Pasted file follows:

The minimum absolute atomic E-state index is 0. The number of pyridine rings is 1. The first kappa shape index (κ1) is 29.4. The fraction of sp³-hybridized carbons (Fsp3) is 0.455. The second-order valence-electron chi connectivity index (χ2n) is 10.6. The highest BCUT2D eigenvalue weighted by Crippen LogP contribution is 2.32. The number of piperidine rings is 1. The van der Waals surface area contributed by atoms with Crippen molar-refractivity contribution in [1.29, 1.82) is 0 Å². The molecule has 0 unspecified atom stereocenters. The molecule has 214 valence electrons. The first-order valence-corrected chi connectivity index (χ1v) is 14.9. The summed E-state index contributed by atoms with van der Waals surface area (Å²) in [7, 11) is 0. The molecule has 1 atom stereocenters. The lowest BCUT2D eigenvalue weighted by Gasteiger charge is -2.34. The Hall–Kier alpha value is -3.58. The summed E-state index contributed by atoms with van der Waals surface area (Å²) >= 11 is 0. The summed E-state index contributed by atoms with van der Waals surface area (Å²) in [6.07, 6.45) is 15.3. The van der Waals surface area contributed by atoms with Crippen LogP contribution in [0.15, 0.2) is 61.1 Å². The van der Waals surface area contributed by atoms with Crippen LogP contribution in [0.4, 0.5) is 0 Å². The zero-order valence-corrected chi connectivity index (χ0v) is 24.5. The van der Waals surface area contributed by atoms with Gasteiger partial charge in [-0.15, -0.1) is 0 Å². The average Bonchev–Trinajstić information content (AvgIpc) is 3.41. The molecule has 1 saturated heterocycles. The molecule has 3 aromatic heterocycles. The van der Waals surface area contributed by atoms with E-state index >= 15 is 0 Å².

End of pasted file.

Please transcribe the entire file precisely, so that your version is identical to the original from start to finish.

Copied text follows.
The minimum absolute atomic E-state index is 0. The number of pyridine rings is 1. The first kappa shape index (κ1) is 29.4. The fraction of sp³-hybridized carbons (Fsp3) is 0.455. The second-order valence-electron chi connectivity index (χ2n) is 10.6. The highest BCUT2D eigenvalue weighted by Crippen LogP contribution is 2.32. The number of piperidine rings is 1. The van der Waals surface area contributed by atoms with Crippen molar-refractivity contribution in [1.29, 1.82) is 0 Å². The molecule has 0 unspecified atom stereocenters. The molecule has 214 valence electrons. The first-order valence-corrected chi connectivity index (χ1v) is 14.9. The summed E-state index contributed by atoms with van der Waals surface area (Å²) in [7, 11) is 0. The molecule has 1 atom stereocenters. The lowest BCUT2D eigenvalue weighted by Gasteiger charge is -2.34. The Hall–Kier alpha value is -3.58. The summed E-state index contributed by atoms with van der Waals surface area (Å²) >= 11 is 0. The summed E-state index contributed by atoms with van der Waals surface area (Å²) in [6.07, 6.45) is 15.3. The van der Waals surface area contributed by atoms with Crippen LogP contribution in [0.15, 0.2) is 61.1 Å². The van der Waals surface area contributed by atoms with Crippen LogP contribution in [0.4, 0.5) is 0 Å². The zero-order valence-corrected chi connectivity index (χ0v) is 24.5. The van der Waals surface area contributed by atoms with Gasteiger partial charge in [-0.15, -0.1) is 0 Å². The average Bonchev–Trinajstić information content (AvgIpc) is 3.41. The molecule has 1 saturated heterocycles. The molecule has 3 aromatic heterocycles. The van der Waals surface area contributed by atoms with E-state index >= 15 is 0 Å².